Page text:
For those who are unable to work from home, hygiene will be of the utmost importance. Make sure you have hand-washing facilities and soap on sites and in offices, and keep monitoring advice from the government. It could also be worth splitting teams to avoid everyone coming down with the Coronavirus at the same time, and cross-training your employees in other roles will help in closing gaps should anyone be self-isolating or ill.

Pay is probably quite high on your employees’ list of concerns at the moment, and understandably so. Your payroll and accounts departments are business-critical and should be protected as a result. While the government has promised that it can cover 80% of the salary of anyone who needs to be temporarily laid off, financial protections over self-employed staff, who make up 37% of jobs in the industry, are still unclear. Nonetheless, anyone who is advised to self-isolate should still continue to receive their usual pay.

Legal Issues

With all of this uncertainty, it’s no wonder that contractors are becoming increasingly concerned about contracts. It would be worth checking your current contracts for any clauses that relate to government intervention and force majeure. While the government is still discussing force majeure, if it is found that the current pandemic counts, contractors must then establish that COVID-19 is the cause of any delays; without this, there can be no claim for extensions. If you cannot find anything in a contract, try reaching out to the client and have a conversation about altering it so that you know you are covered.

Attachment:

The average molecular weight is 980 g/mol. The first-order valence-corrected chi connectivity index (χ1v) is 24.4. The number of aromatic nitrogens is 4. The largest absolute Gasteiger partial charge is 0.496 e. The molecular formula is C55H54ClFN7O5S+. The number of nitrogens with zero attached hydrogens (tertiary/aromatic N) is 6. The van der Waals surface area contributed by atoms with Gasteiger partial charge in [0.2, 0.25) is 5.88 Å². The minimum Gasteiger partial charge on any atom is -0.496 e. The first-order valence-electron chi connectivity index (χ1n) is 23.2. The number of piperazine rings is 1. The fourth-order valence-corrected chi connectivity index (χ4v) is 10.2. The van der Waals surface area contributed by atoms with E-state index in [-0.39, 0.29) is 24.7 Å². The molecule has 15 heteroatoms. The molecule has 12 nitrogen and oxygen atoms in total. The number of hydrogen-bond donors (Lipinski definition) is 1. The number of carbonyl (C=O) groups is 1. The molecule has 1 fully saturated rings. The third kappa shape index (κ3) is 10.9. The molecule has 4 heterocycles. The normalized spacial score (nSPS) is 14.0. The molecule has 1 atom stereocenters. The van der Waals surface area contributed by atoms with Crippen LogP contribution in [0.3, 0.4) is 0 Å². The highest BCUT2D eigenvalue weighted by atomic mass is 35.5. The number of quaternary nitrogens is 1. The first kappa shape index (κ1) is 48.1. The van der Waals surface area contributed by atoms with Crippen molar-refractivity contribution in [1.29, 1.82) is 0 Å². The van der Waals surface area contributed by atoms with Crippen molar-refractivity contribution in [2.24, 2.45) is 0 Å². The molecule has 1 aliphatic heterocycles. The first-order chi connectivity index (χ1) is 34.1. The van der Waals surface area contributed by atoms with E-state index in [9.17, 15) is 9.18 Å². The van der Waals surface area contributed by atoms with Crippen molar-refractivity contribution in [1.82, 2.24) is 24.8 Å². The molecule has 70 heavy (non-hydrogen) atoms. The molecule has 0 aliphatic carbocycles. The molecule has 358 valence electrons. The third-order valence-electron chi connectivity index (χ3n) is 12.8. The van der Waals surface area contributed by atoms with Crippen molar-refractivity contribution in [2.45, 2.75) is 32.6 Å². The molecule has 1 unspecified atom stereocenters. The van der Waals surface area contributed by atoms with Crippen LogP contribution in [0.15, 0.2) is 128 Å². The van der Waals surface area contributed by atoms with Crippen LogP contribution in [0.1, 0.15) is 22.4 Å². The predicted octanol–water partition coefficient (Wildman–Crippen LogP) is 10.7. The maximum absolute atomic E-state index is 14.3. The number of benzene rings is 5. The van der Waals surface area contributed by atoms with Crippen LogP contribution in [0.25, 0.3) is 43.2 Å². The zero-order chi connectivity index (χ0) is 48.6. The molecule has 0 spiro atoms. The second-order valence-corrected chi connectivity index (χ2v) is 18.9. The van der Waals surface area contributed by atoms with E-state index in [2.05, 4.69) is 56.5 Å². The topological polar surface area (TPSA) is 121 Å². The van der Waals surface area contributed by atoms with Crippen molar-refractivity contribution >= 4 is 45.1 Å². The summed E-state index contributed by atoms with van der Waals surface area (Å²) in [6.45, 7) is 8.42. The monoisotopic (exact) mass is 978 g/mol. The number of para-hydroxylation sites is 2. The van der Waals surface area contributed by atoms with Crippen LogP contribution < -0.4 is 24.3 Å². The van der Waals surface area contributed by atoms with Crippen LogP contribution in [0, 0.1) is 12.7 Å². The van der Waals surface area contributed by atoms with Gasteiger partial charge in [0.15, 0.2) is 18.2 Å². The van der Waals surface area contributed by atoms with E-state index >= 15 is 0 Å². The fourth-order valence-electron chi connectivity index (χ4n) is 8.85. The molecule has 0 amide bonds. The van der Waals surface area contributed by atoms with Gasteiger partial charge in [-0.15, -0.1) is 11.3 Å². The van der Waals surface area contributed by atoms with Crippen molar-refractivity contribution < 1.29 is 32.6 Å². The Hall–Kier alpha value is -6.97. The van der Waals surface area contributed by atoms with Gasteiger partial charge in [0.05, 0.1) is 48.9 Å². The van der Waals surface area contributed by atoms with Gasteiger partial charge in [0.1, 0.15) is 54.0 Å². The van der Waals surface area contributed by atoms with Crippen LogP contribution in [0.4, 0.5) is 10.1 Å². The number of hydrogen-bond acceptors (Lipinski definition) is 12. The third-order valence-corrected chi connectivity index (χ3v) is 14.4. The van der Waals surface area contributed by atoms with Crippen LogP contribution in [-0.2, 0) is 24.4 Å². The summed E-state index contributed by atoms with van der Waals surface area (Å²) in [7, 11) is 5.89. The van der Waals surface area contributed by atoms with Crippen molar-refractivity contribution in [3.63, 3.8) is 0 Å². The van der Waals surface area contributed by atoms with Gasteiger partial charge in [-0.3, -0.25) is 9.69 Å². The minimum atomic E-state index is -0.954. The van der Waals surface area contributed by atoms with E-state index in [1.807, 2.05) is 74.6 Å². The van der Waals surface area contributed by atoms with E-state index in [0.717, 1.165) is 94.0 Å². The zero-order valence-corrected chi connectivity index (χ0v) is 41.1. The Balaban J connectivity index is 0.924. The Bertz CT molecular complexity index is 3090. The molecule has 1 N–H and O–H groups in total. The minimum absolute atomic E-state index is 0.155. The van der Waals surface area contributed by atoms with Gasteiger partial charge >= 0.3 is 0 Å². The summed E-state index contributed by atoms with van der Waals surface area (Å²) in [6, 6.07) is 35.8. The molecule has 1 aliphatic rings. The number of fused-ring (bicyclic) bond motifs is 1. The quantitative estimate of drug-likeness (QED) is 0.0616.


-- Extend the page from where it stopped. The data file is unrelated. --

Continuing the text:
Money Matters

The finances of companies all around the world are likely to see a hit as a result of the pandemic, and those in the construction industry are no different. With fluctuations in staff availability and ever-changing advice, it is important that you keep abreast of help and support that is being offered by the British and devolved governments.

On 17 March, Chancellor Rishi Sunak announced £330bn in loans for companies impacted by COVID-19, intended to help businesses pay rent, salaries and suppliers. With no interest for the first six months, they are to be made available at high street banks very soon. The IR35 tax reforms have also been postponed until next year, providing welcome relief to many.